Consequently, for us to continue taking part in sports we need to get something in return. Initial enjoyment of the activity for its own sake might be sufficient, but as we take it more seriously, playing well and winning also become important. If we do not enjoy the activities or are unsuccessful we are unlikely to want to carry on. Whether we want to continue in sport or not depends upon the strength of the drive within us. This drive or desire we call motivation. We all vary in our drive to succeed in soccer or life in general; that is we all have different levels of motivation.
Majority are intrinsically motivated. That is their motivation comes from own inner drives. Examples include playing for fun and enjoyment, improving fitness and losing weight, the physical pleasure of the activity, performing skillfully and being successful and the pleasure gained from being with others.
At the other side of the coin are those that are extrinsically motivated. Their spur comes from rewards and outside pressures. Examples include winning competitions, being praised for their achievements, to satisfy the expectations of parents, teachers and coaches and to fulfill their commitment to their team.
Moreover, most players are motivated by a mixture of different reasons, some internal, some external. As they get older, it is the intrinsic motivation that keeps them taking part in sport when the extrinsic motivators are reduced. Most of players are likely to continue with soccer if they enjoy the experience and gain some success. The more skillful a footballer is, the more likely he would want to be successful, and this success will increase his motivation.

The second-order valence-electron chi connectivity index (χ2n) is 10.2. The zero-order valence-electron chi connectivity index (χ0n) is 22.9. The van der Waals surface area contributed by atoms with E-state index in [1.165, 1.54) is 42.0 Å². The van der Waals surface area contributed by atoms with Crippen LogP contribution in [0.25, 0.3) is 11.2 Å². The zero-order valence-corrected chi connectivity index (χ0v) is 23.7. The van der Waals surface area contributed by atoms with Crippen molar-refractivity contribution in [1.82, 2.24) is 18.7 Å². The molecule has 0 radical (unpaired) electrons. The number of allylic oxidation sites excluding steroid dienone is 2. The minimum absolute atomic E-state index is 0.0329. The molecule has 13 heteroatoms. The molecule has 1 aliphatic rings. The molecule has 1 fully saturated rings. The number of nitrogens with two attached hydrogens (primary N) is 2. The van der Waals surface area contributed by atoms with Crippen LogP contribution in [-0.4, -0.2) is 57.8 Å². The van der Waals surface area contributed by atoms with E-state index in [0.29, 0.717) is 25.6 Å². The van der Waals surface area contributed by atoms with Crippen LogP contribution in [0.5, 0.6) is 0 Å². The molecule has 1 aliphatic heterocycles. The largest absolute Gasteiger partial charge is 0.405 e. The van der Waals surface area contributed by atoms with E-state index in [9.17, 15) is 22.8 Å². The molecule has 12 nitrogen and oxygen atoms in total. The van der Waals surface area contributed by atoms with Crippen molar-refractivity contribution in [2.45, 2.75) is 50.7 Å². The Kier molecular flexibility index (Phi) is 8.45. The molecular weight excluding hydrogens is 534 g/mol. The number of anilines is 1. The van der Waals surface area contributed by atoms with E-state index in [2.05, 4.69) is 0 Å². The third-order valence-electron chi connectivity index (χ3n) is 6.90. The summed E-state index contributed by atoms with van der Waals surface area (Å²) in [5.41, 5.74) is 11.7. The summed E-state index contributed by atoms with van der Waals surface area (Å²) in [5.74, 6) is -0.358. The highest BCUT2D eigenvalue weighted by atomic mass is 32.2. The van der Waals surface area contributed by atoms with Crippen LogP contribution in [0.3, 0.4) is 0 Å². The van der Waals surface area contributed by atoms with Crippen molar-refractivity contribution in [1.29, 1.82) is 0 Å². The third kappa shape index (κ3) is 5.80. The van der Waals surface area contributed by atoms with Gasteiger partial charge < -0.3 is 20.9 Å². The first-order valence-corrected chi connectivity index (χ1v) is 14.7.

The non-financial motivator gives personal satisfaction to an individual footballer. It is a reward which gives inner joy to an individual but cannot be measured and quantified in terms of money. Lionel Messi, one of the most incredibly brilliant footballers the world has ever seen, once underscored this fact. “Money allows you to have a better life, but it is not what inspires me. I’d play for nothing to be a professional player; I live for the game, not for economic benefits, and play for the team not me. Individual awards are fine, but the success of Barcelona and Argentina are what is really important,” said the well-paid super star.